Rose OParadise

Rose O'Paradise

Grace Miller White

Literature & Fiction / Play Novelizations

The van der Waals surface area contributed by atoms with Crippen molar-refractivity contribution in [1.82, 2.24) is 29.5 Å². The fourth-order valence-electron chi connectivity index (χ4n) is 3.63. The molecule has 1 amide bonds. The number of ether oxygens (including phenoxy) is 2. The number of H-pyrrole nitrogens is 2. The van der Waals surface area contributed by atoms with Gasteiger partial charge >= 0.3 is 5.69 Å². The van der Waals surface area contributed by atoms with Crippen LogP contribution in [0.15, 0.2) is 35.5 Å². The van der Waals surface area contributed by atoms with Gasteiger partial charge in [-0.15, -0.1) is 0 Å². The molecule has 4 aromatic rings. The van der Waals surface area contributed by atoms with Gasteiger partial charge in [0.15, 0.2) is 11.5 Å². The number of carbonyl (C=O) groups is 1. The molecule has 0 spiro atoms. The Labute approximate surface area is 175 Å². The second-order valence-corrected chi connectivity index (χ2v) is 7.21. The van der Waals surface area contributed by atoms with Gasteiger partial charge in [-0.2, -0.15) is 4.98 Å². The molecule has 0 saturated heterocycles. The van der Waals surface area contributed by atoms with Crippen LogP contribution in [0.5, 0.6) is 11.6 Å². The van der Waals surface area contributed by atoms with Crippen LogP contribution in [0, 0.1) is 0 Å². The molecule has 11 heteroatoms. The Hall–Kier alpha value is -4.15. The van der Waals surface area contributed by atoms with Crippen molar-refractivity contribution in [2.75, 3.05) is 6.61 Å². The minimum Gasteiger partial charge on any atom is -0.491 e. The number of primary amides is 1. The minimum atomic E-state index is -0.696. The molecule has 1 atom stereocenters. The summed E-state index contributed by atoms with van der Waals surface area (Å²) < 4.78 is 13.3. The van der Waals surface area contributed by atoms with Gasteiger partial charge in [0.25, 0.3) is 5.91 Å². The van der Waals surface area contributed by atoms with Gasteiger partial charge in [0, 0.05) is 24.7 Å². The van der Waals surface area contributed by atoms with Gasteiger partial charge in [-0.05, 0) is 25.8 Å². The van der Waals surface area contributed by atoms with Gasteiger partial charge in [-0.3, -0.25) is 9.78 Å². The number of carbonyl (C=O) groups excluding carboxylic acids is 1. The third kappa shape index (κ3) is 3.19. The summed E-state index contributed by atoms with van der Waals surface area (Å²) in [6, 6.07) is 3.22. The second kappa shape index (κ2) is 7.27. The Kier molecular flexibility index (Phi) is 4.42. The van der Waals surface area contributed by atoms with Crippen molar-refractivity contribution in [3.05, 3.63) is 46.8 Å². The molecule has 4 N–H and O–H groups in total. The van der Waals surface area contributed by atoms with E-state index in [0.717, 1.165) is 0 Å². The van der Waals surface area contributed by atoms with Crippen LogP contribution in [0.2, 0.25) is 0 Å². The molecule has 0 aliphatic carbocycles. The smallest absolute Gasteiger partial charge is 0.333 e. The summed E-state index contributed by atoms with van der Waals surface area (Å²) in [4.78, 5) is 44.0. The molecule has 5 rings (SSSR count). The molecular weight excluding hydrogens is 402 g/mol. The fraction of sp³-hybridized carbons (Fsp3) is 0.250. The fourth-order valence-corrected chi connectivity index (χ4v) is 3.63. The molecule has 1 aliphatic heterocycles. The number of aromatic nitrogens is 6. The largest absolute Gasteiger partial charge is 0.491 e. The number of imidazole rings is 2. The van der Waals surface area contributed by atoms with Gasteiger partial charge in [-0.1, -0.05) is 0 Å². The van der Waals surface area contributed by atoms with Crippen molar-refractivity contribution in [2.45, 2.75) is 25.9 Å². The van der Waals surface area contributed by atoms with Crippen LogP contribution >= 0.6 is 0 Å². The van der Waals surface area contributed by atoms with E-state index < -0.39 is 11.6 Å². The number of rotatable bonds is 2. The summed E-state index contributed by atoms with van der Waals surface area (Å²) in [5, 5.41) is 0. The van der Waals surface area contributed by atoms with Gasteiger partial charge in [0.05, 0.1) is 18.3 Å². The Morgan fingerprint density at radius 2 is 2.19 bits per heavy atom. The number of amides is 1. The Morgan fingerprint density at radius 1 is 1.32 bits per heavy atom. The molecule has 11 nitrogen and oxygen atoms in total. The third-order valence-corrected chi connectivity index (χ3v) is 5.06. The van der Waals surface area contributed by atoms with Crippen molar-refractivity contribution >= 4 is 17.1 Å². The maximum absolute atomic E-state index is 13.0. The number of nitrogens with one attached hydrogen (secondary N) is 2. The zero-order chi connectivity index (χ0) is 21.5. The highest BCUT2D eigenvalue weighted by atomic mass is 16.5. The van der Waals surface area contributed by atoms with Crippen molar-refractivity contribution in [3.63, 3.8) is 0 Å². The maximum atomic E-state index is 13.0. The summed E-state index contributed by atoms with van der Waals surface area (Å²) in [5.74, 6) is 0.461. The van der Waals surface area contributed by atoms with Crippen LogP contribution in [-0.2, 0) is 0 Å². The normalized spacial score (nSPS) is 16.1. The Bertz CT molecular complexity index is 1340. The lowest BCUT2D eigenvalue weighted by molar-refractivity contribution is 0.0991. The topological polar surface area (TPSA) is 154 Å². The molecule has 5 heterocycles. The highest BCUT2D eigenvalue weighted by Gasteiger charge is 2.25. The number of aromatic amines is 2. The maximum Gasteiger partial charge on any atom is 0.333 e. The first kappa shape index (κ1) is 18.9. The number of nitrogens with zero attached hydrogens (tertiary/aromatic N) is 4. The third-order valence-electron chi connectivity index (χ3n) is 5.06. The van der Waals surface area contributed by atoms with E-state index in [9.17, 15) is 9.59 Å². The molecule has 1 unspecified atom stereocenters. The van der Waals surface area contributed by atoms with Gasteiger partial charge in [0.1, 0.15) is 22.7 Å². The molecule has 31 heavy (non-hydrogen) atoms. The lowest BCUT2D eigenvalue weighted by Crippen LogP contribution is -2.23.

On a hill, reared back from a northern lake, stood a weather-beaten farmhouse, creaking in a heavy winter blizzard. It was an old-fashioned, many-pillared structure. The earmarks of hard winters and the fierce suns of summer were upon it. From the main road it was scarcely discernible, settled, as it was, behind a row of pine trees, which in the night wind beat and tossed mournfully. In the front room, which faced the porch, sat a man,—a tall, thin man, with straight, long jaws, and heavy overhanging brows. With moody eyes he was staring into the grate fire, a fearful expression upon his face. He straightened his shoulders, got up, and paced the floor back and forth, stopping now and then to listen expectantly. Then again he seated himself to wait. Several times, passionately insistent, he shook his head, and it was as if the refusal were being made to an invisible presence. Suddenly he lifted his face as the sound of a weird, wild wail was borne to him, mingling with the elf-like moaning of the wind. He leaned forward slightly, listening intently. From somewhere above him pleading notes from a violin were making the night even more mournful. A change came over the thin face. “My God!” he exclaimed aloud. “Who’s playing like that?” He crossed the room and jerked the bell-rope roughly. In a few moments the head of a middle-aged colored woman appeared at the door. “Did you tell my daughter I wanted to see her?” questioned the man. “No, sah, I didn’t. When you got here she wasn’t in. Then she slid to the garret afore I saw ’er. Now she’s got to finish her fiddlin’ afore I tell ’er you’re here. I never bother Miss Jinnie when she’s fiddlin’, sah.” The old woman bowed obsequiously, as if pleading pardon. “Yes, sir; Jinnie, for short, sir,” answered the girl, with a slight inclination of her head. Awkwardly, and with almost an embarrassed manner, she walked in front of the grate to the chair pointed out to her. The man glanced sharply at the strongly-knit young figure, vibrant with that vital thing called “life.” He sighed and dropped back limply. There followed a lengthy silence, until at last Thomas Singleton shifted his feet and spoke slowly, with a grim setting of his teeth. “I have much to say to you. Sit back farther in your chair and don’t stare at me so.”
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